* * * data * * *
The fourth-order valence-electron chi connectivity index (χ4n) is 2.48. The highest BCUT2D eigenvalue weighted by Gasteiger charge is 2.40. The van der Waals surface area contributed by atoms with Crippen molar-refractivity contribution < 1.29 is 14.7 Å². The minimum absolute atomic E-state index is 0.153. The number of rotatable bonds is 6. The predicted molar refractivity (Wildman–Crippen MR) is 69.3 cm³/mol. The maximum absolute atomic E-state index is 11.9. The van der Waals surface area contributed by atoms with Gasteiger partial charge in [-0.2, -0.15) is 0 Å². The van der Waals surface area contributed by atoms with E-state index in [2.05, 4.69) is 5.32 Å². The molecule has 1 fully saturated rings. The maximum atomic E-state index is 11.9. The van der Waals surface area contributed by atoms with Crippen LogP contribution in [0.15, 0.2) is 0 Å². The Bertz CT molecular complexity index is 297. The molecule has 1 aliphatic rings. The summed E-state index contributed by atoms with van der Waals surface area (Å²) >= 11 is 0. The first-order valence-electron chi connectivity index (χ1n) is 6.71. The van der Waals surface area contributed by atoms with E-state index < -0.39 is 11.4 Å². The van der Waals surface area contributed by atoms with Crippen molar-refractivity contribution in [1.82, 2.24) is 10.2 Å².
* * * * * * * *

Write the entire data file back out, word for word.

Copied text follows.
The fourth-order valence-electron chi connectivity index (χ4n) is 2.48. The highest BCUT2D eigenvalue weighted by Gasteiger charge is 2.40. The van der Waals surface area contributed by atoms with Crippen molar-refractivity contribution < 1.29 is 14.7 Å². The minimum absolute atomic E-state index is 0.153. The number of rotatable bonds is 6. The predicted molar refractivity (Wildman–Crippen MR) is 69.3 cm³/mol. The maximum absolute atomic E-state index is 11.9. The van der Waals surface area contributed by atoms with Gasteiger partial charge in [-0.2, -0.15) is 0 Å². The van der Waals surface area contributed by atoms with E-state index in [2.05, 4.69) is 5.32 Å². The molecule has 1 fully saturated rings. The maximum atomic E-state index is 11.9. The van der Waals surface area contributed by atoms with Crippen LogP contribution in [0.15, 0.2) is 0 Å². The Bertz CT molecular complexity index is 297. The molecule has 1 aliphatic rings. The summed E-state index contributed by atoms with van der Waals surface area (Å²) >= 11 is 0. The first-order valence-electron chi connectivity index (χ1n) is 6.71. The van der Waals surface area contributed by atoms with E-state index < -0.39 is 11.4 Å². The van der Waals surface area contributed by atoms with Crippen molar-refractivity contribution in [1.82, 2.24) is 10.2 Å².